As the Washington Post’s fact-checker Glenn Kessler wrote “almost every sentence contained a misleading statement or a falsehood. Many of these are claims we have already debunked.” The paper acknowledged in series of tweets that it had created a massive controversy by printing Trump’s disinformation, but insisted Trump’s “op-ed was treated like other column submissions; we check factual assertions [clearly they did not] while allowing authors wide leeway to express their opinions,” and that “Readers are invited to submit opposing viewpoints and provide additional context.”

McCarter follows up, USA Today digs itself even deeper hole after publishing Trump’s Medicare for All lies:

The problem was that every assertion fact in what they published was a lie.

Which makes the next defense ridiculous. “Trump’s original op-ed was fact-checked and edited by USA TODAY and then sent back for review and revision.” It’s hard to imagine what the rough draft looked like when the published version was such bullshit. But the point is, some very basic assertions made by Trump were false. As the extremely lengthy fact-check USA Today finally decided to do—after the fact!—demonstrates.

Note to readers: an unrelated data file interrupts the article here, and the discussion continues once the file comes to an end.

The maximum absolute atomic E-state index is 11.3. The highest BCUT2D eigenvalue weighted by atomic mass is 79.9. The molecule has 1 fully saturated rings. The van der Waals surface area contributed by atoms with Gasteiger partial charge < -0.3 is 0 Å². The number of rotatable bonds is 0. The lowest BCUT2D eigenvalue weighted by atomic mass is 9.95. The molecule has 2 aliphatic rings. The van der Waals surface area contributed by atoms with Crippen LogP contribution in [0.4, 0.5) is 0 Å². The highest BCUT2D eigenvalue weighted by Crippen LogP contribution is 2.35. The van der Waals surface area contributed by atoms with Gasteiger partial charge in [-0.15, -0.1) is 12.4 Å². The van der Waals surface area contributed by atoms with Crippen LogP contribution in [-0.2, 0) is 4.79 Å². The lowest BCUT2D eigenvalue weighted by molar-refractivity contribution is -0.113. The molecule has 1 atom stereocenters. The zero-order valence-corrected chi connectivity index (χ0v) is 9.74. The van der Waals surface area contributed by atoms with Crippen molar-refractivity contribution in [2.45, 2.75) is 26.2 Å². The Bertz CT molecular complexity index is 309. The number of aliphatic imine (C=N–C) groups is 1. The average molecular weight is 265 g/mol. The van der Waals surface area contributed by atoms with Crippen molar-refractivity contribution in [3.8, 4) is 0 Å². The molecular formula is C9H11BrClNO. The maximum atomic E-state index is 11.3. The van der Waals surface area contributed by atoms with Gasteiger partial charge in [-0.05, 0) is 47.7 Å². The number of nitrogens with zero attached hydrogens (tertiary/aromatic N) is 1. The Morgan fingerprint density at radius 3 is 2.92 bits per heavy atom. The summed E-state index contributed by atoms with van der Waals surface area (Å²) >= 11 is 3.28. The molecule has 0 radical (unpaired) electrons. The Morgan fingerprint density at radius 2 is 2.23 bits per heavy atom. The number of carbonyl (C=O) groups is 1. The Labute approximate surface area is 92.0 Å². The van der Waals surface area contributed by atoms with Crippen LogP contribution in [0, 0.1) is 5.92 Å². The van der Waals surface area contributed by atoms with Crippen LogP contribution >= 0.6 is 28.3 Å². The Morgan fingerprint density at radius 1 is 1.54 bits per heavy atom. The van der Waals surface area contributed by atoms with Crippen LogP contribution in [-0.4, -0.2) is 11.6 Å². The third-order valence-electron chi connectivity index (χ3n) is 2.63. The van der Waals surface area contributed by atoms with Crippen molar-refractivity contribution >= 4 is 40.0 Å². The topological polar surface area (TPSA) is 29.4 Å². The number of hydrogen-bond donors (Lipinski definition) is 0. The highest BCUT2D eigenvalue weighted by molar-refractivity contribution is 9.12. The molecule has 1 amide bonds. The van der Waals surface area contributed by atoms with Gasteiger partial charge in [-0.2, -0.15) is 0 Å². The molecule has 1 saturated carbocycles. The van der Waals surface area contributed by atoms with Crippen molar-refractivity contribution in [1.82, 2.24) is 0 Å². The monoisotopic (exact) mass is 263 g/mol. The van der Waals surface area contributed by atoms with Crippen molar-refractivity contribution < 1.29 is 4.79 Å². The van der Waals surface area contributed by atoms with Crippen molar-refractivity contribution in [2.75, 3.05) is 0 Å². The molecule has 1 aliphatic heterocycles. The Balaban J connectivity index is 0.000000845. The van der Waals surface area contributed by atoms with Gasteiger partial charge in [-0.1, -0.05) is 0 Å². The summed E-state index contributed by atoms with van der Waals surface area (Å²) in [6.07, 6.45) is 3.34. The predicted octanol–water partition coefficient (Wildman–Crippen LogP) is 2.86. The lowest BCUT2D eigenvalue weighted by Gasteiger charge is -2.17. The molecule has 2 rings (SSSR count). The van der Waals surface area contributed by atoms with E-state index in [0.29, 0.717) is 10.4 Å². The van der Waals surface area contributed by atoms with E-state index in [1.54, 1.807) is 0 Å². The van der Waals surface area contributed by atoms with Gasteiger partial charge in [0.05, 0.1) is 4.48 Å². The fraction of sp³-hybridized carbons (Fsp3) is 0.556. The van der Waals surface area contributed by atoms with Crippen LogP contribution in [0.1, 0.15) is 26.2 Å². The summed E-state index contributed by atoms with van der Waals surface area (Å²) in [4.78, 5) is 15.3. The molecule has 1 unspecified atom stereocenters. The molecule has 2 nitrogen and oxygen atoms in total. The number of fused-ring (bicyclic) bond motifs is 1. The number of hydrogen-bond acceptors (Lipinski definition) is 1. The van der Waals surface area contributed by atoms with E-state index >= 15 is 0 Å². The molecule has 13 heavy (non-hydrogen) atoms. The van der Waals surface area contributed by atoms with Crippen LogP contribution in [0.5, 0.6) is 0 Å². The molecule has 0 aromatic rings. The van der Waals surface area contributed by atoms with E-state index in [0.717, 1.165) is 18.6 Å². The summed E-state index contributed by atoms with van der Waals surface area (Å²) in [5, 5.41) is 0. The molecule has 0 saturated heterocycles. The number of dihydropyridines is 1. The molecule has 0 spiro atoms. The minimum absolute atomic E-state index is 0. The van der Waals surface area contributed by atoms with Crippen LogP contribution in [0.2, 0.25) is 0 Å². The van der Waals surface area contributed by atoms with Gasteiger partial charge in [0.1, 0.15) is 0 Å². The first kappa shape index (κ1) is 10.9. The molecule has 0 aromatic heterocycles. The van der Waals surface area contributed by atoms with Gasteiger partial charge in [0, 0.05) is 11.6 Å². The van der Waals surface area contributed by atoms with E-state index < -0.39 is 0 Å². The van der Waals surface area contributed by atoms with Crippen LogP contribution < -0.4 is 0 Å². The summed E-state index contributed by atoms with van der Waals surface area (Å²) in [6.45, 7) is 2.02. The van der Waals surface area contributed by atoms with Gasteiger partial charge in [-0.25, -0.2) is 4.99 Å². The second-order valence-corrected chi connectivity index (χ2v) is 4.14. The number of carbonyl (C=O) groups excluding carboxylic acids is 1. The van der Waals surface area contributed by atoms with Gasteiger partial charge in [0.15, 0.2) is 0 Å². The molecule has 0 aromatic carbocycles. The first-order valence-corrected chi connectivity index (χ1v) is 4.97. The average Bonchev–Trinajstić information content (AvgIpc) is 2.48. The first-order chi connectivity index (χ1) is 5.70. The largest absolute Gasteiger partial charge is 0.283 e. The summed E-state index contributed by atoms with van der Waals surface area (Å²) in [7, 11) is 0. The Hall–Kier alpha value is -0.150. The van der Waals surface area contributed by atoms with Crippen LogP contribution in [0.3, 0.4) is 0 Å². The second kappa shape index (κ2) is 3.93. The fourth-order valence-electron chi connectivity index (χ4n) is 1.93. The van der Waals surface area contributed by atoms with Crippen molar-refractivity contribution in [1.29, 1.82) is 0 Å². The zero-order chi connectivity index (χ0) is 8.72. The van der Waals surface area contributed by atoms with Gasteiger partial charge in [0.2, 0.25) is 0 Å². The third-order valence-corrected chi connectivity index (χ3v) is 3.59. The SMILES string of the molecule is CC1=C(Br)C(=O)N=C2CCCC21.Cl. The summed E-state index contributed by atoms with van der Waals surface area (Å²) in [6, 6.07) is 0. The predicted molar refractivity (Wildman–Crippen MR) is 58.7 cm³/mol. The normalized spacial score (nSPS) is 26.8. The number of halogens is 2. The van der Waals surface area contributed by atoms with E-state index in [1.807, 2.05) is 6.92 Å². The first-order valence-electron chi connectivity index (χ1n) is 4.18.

McCarter concludes, “The paper failed in its responsibility to its readers. Period. It published a hyperbolic partisan screed that presented absolutely no factual information without a word to the reader about the falsehoods they knew were included in it. That’s the one thing that they are refusing to acknowledge in all of this, and the one thing they need to do.”

Note: The New York Times today finally fact checks Trump’s USA Today op-ed. Trump Falsely Claims That ‘Medicare for All’ Would Turn the U.S. Into Venezuela.

As Greg Sargent of the Washington Post says, Memo to the media: Stop spreading Trump’s fake news: “By broadcasting forth Trump’s lies in tweets and headlines — while declining to inform readers that they are just that, and while burying the truth deep within accompanying articles — the organizations that Trump regularly derides as ‘fake news’ are themselves spreading a species of fake news. That is, fake news authored by Trump himself.”